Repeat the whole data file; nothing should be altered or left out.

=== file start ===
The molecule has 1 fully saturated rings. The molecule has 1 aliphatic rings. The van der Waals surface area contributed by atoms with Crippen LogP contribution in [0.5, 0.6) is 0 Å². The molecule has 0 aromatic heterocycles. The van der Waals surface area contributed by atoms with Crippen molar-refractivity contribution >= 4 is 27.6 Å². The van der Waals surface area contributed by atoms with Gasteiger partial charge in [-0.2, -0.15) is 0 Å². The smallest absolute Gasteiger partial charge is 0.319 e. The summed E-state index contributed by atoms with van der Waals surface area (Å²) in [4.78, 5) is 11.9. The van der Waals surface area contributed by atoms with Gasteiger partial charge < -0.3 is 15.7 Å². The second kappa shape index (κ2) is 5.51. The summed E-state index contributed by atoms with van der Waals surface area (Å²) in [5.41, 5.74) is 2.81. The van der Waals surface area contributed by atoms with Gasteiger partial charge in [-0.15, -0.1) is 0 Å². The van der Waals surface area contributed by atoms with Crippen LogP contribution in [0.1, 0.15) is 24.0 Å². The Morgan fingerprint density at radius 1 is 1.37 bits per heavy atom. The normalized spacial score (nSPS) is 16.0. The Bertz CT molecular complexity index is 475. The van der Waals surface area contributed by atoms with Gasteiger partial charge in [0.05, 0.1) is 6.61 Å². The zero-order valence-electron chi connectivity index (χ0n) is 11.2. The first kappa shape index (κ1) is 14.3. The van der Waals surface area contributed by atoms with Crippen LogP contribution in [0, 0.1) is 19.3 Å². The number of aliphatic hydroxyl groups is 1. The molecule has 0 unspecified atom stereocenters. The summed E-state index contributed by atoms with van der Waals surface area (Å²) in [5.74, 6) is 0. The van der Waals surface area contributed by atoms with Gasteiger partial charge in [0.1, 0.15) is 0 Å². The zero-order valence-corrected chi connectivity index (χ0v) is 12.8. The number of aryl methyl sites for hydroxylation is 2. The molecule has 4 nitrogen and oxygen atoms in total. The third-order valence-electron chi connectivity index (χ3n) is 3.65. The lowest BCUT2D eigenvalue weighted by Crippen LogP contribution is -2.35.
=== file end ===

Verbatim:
The molecule has 1 fully saturated rings. The molecule has 1 aliphatic rings. The van der Waals surface area contributed by atoms with Crippen LogP contribution in [0.5, 0.6) is 0 Å². The molecule has 0 aromatic heterocycles. The van der Waals surface area contributed by atoms with Crippen molar-refractivity contribution >= 4 is 27.6 Å². The van der Waals surface area contributed by atoms with Gasteiger partial charge in [-0.2, -0.15) is 0 Å². The smallest absolute Gasteiger partial charge is 0.319 e. The summed E-state index contributed by atoms with van der Waals surface area (Å²) in [4.78, 5) is 11.9. The van der Waals surface area contributed by atoms with Gasteiger partial charge < -0.3 is 15.7 Å². The second kappa shape index (κ2) is 5.51. The summed E-state index contributed by atoms with van der Waals surface area (Å²) in [5.41, 5.74) is 2.81. The van der Waals surface area contributed by atoms with Gasteiger partial charge in [-0.15, -0.1) is 0 Å². The van der Waals surface area contributed by atoms with Crippen LogP contribution in [0.1, 0.15) is 24.0 Å². The Morgan fingerprint density at radius 1 is 1.37 bits per heavy atom. The normalized spacial score (nSPS) is 16.0. The Bertz CT molecular complexity index is 475. The van der Waals surface area contributed by atoms with Gasteiger partial charge in [0.05, 0.1) is 6.61 Å². The zero-order valence-electron chi connectivity index (χ0n) is 11.2. The first kappa shape index (κ1) is 14.3. The van der Waals surface area contributed by atoms with Crippen LogP contribution in [0, 0.1) is 19.3 Å². The number of aliphatic hydroxyl groups is 1. The molecule has 0 unspecified atom stereocenters. The summed E-state index contributed by atoms with van der Waals surface area (Å²) in [5.74, 6) is 0. The van der Waals surface area contributed by atoms with Gasteiger partial charge in [0.1, 0.15) is 0 Å². The zero-order valence-corrected chi connectivity index (χ0v) is 12.8. The number of aryl methyl sites for hydroxylation is 2. The molecule has 4 nitrogen and oxygen atoms in total. The third-order valence-electron chi connectivity index (χ3n) is 3.65. The lowest BCUT2D eigenvalue weighted by Crippen LogP contribution is -2.35.